Discovered in 1997 by NASA's Mars Global Surveyor, hundreds of these configurations have been imaged in Mars' south polar region (the only region where they occur). In each instance the configurations originate from a single center, spreading dozens of "branches" over an area that averages about 985 feet across. (See picture above.) The formations have left scientists baffled. "We're still scratching our heads over how these things are forming," says Anthony Colaprete of NASA’s Ames Research Center in Mountain View, California. "They’re unlike anything we have on Earth."

Some investigators have suggested that the spiders are dendritic drainage channels. But one characteristic that makes the formations so difficult to explain is the way they "work against" gravity. In fact, the branching occurs radially from a center, positively excluding a drainage function. Moreover, the spiders form in identical shapes irrespective of the terrain. Often, a single ravine is seen moving both uphill and down. And many of these radial patterns occur on a consistent incline.

Others suspect that the "spiders" are caused by sublimation of CO2 hidden under the soil. A variation of this explanation was proposed in a recent issue of Astronomy magazine (July, 2006). But CO2 is known to be present in abundance in south polar regions that do not exhibit spiders, and throughout the north polar region which exhibits no spiders. No sublimation process has ever been observed that produces the consistent branching pattern (called Fibonacci branching ) of these bizarre forms.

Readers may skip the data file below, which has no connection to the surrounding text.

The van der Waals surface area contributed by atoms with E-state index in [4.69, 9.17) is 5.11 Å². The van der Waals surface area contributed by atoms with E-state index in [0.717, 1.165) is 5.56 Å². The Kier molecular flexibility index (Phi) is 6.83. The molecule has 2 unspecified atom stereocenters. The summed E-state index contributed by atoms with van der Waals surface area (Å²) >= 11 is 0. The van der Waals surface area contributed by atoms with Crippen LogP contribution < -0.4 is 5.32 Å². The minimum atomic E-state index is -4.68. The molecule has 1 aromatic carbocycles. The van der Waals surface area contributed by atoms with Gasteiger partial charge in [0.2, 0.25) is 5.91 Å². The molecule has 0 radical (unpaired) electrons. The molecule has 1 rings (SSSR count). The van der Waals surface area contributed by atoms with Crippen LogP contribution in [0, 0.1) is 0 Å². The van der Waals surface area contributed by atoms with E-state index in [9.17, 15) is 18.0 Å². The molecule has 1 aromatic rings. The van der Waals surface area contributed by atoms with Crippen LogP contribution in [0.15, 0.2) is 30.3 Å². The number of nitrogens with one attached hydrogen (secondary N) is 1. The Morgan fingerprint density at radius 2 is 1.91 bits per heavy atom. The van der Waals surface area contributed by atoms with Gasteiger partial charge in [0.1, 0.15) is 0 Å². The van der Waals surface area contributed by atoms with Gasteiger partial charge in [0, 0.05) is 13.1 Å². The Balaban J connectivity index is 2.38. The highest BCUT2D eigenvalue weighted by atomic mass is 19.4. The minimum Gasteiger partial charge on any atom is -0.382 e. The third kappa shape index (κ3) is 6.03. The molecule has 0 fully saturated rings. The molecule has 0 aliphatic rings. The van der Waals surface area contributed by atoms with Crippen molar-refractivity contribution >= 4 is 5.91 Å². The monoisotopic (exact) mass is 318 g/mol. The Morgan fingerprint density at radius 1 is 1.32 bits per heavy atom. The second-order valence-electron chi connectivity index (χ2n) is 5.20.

So what are the Martian "spiders"? Interestingly, there is an analogy on another planet, but it is never mentioned. Stretching around the equator of the planet Venus is a vast display of what planetary scientists call “arachnoids.” Indeed, these overlying formations display more finely filamented branching ravines than the “spiders” on Mars. But there is a reason why planetary scientists have not concerned themselves with the similarities in both name and morphology. Why would they compare formative processes at a frigid pole of Mars with formative processes on Venus, where temperatures exceed nine hundred degrees Fahrenheit?

In electrical terms, of course, the considerations that preclude a comparison of Mars and Venus no longer apply. Therefore, we shall take up the electrical interpretation of Martian “spiders” in our Picture of the Day for July 26.


Please visit our Forum

The Electric Sky and The Electric Universe available now!


Authors David Talbott and Wallace Thornhill introduce the reader to an age of planetary instability and earthshaking electrical events in ancient times. If their hypothesis is correct, it could not fail to alter many paths of scientific investigation.

More info

Professor of engineering Donald Scott systematically unravels the myths of the "Big Bang" cosmology, and he does so without resorting to black holes, dark matter, dark energy, neutron stars, magnetic "reconnection", or any other fictions needed to prop up a failed theory.

More info


In language designed for scientists and non-scientists alike, authors Wallace Thornhill and David Talbott show that even the greatest surprises of the space age are predictable patterns in an electric universe.

More info

David Talbott, Wallace Thornhill
Steve Smith, Mel Acheson
  CONTRIBUTING EDITORS: Dwardu Cardona, Ev Cochrane,
C.J. Ransom, Don Scott, Rens van der Sluijs, Ian Tresman
  WEBMASTER: Brian Talbott

Copyright 2006:

home  •  thunderblogs  •   forum  •  picture of the day  •   resources  •  team  •  updates  •  contact us